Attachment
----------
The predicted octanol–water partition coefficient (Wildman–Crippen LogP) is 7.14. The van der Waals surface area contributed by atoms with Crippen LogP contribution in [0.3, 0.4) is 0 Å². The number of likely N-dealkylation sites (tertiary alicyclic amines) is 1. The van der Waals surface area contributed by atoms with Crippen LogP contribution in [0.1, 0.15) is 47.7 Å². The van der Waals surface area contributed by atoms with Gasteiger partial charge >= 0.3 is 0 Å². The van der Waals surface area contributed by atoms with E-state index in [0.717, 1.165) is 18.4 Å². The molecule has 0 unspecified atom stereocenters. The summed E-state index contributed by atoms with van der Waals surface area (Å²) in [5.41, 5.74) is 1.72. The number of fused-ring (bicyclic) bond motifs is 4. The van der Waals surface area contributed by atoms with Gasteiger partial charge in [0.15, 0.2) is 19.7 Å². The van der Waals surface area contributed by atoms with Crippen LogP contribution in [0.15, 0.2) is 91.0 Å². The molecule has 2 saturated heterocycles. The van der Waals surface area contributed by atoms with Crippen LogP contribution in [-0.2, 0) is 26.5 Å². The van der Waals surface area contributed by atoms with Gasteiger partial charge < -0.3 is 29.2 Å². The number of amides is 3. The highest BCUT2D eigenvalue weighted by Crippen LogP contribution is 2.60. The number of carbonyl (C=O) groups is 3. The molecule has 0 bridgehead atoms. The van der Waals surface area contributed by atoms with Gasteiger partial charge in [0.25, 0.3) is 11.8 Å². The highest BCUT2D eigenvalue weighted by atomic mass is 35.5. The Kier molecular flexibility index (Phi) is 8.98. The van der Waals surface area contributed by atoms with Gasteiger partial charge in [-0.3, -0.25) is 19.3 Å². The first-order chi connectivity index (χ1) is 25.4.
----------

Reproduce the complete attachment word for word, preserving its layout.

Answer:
The predicted octanol–water partition coefficient (Wildman–Crippen LogP) is 7.14. The van der Waals surface area contributed by atoms with Crippen LogP contribution in [0.3, 0.4) is 0 Å². The number of likely N-dealkylation sites (tertiary alicyclic amines) is 1. The van der Waals surface area contributed by atoms with Crippen LogP contribution in [0.1, 0.15) is 47.7 Å². The van der Waals surface area contributed by atoms with Gasteiger partial charge >= 0.3 is 0 Å². The van der Waals surface area contributed by atoms with E-state index in [0.717, 1.165) is 18.4 Å². The molecule has 0 unspecified atom stereocenters. The summed E-state index contributed by atoms with van der Waals surface area (Å²) in [5.41, 5.74) is 1.72. The number of fused-ring (bicyclic) bond motifs is 4. The van der Waals surface area contributed by atoms with Gasteiger partial charge in [0.15, 0.2) is 19.7 Å². The van der Waals surface area contributed by atoms with Crippen LogP contribution in [0.15, 0.2) is 91.0 Å². The molecule has 2 saturated heterocycles. The van der Waals surface area contributed by atoms with Crippen LogP contribution in [-0.2, 0) is 26.5 Å². The van der Waals surface area contributed by atoms with Gasteiger partial charge < -0.3 is 29.2 Å². The number of amides is 3. The highest BCUT2D eigenvalue weighted by Crippen LogP contribution is 2.60. The number of carbonyl (C=O) groups is 3. The molecule has 0 bridgehead atoms. The van der Waals surface area contributed by atoms with Gasteiger partial charge in [0.25, 0.3) is 11.8 Å². The highest BCUT2D eigenvalue weighted by atomic mass is 35.5. The Kier molecular flexibility index (Phi) is 8.98. The van der Waals surface area contributed by atoms with Gasteiger partial charge in [-0.3, -0.25) is 19.3 Å². The first-order chi connectivity index (χ1) is 25.4.